Medical cannabis group Northern Leaf said it has successfully closed a pre-IPO funding round, which at GBP14mln was significantly oversubscribed.
The fundraise allows the company to begin a ‘grow programme’ at its facilities on the island of Jersey.
Chief executive and Master Grower, Campbell Dunlop, said: “We have spent the last two years investing in our facilities, growing hemp, liaising with regulators and customers to pull together our strategy to be a European leading cannabis company in cultivation, extraction and production for medical markets.
“We are now fully funded to start the next phase of our growth and we will start planting in the coming months.”
Northern Leaf had initially set out to raise GBP5mln. Dunlop said the excess demand for the pre-IPO round (which was structured as a convertible loan note issue) had provided additional financial heft to accelerate investment into higher-yielding extraction equipment.
Looking to phase two
It will also help start the ball rolling on phase-two of the business’ growth plan – to build the UK’s first vertically integrated cannabis business.
Northern Leaf holds a licence granted by the Jersey Government under the authority of the UK Home Office, that allows it to grow and sell medical cannabis.
It currently operates from a 75,000 square-foot facility on Jersey where the favourable climate and sunshine hours contribute to its comparatively lower cultivation cost.
Under phase one of the programme, management expects to harvest a “normalised production capacity” of 6,500kg of THC flower per year.
It also has an additional 196,000 square-feet of capacity at the site that will be brought under cultivation during phase-two.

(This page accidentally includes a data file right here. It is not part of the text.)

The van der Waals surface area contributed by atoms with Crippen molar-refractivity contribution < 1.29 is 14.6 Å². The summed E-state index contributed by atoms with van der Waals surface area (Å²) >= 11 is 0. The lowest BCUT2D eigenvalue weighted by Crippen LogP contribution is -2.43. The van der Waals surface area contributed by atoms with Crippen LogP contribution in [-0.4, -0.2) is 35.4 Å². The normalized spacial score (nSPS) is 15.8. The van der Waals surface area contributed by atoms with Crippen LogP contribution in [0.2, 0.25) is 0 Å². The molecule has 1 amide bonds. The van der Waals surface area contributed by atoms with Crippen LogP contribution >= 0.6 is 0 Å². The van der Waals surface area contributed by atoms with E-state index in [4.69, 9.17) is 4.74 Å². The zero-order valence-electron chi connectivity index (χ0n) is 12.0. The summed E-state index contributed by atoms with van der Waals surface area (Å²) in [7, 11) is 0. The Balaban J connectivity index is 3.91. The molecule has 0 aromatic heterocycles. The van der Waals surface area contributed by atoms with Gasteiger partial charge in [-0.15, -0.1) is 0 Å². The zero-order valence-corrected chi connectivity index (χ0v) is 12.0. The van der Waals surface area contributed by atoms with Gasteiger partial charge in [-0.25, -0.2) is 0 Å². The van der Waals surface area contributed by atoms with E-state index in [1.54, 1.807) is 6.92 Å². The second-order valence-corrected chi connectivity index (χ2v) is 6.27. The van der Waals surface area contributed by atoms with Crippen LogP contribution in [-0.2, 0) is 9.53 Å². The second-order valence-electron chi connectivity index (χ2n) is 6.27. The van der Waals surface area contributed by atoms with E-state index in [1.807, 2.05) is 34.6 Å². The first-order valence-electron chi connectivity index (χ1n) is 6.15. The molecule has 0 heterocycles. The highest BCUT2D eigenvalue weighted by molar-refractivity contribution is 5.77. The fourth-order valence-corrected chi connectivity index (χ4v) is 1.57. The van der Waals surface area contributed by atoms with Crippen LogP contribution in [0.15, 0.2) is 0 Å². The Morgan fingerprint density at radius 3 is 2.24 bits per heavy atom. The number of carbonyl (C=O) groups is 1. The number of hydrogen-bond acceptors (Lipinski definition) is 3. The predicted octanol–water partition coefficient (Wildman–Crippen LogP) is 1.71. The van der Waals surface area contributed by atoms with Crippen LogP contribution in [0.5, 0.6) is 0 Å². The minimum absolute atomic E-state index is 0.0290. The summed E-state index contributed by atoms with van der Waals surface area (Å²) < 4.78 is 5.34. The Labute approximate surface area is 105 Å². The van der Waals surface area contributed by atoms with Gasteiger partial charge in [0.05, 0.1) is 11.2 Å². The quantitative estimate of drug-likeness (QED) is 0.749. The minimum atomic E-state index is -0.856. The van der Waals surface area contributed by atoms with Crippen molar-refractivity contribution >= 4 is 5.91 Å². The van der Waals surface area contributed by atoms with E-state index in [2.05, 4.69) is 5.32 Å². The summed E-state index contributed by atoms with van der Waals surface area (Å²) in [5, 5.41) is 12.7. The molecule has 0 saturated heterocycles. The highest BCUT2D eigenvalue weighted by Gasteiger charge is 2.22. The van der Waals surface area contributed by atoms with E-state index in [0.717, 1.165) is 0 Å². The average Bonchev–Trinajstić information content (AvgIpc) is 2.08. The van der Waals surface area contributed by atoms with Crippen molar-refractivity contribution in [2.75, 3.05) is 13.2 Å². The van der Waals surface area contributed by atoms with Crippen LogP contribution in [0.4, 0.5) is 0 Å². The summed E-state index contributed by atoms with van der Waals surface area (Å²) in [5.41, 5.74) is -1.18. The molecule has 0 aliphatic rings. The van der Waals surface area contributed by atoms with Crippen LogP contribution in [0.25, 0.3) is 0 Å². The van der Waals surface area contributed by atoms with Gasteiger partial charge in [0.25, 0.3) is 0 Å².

The UK market for medical cannabis is in the formative stages of development but is expected to grow quickly if Germany and Australia’s experiences provide a reliable yardstick.
Currently, the issue is one of supply, or lack of it domestically after the law changed in 2018 to allow the prescription of cannabis-based medicines.
First mover advantage
Northern Leaf secured a government licence authorised by the Home Office last December and was the first company to do so since 1998.
This, it believes, gives it a potential first-mover advantage to supply high-quality medical-grade cannabis into Britain and other underserved markets.
Israel, for example, is a leader in cannabis research, but lacks local supply, so imports around 10 tonnes a year from international suppliers.
Germany, the largest European market for medical cannabis, is in a similar position.
Katie Shelton-Innes, Northern Leaf’s director of corporate affairs, said: “This funding round has shown how much interest and excitement there is in investing in the European cannabis market.”
UK shareholder participation is now an option after the Financial Conduct Authority guidance last September allowed the listing of cannabis companies here in the UK.
Shelton-Innes said she expects Northern Leaf’s IPO to happen later this year.
“We have appointed advisers and are actively pulling together an experienced board and senior management team to complement and strengthen our existing team. I look forward to updating the markets in due course,” she added.